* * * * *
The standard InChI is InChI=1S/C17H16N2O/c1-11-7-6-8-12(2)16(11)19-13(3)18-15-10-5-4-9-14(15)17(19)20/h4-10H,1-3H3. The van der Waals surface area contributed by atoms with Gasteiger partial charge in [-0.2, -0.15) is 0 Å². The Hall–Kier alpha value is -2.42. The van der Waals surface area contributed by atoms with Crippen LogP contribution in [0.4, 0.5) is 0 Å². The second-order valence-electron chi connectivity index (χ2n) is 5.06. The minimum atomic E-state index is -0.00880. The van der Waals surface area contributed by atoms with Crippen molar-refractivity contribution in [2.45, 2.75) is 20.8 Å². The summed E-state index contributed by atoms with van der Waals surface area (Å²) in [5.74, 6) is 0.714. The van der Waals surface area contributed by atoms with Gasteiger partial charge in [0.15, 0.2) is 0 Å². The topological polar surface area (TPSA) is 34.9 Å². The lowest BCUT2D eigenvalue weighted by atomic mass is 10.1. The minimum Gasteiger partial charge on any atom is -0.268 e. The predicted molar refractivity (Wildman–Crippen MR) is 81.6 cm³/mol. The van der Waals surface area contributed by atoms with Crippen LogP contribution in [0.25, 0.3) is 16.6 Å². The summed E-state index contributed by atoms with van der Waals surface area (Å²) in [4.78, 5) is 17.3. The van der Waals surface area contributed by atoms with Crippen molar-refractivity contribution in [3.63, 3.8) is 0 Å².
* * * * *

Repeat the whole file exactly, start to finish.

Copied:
The standard InChI is InChI=1S/C17H16N2O/c1-11-7-6-8-12(2)16(11)19-13(3)18-15-10-5-4-9-14(15)17(19)20/h4-10H,1-3H3. The van der Waals surface area contributed by atoms with Gasteiger partial charge in [-0.2, -0.15) is 0 Å². The Hall–Kier alpha value is -2.42. The van der Waals surface area contributed by atoms with Crippen LogP contribution in [0.4, 0.5) is 0 Å². The second-order valence-electron chi connectivity index (χ2n) is 5.06. The minimum atomic E-state index is -0.00880. The van der Waals surface area contributed by atoms with Crippen molar-refractivity contribution in [2.45, 2.75) is 20.8 Å². The summed E-state index contributed by atoms with van der Waals surface area (Å²) in [5.74, 6) is 0.714. The van der Waals surface area contributed by atoms with Gasteiger partial charge in [0.15, 0.2) is 0 Å². The topological polar surface area (TPSA) is 34.9 Å². The lowest BCUT2D eigenvalue weighted by atomic mass is 10.1. The minimum Gasteiger partial charge on any atom is -0.268 e. The predicted molar refractivity (Wildman–Crippen MR) is 81.6 cm³/mol. The van der Waals surface area contributed by atoms with Crippen LogP contribution in [0.25, 0.3) is 16.6 Å². The summed E-state index contributed by atoms with van der Waals surface area (Å²) in [4.78, 5) is 17.3. The van der Waals surface area contributed by atoms with Crippen molar-refractivity contribution in [3.63, 3.8) is 0 Å².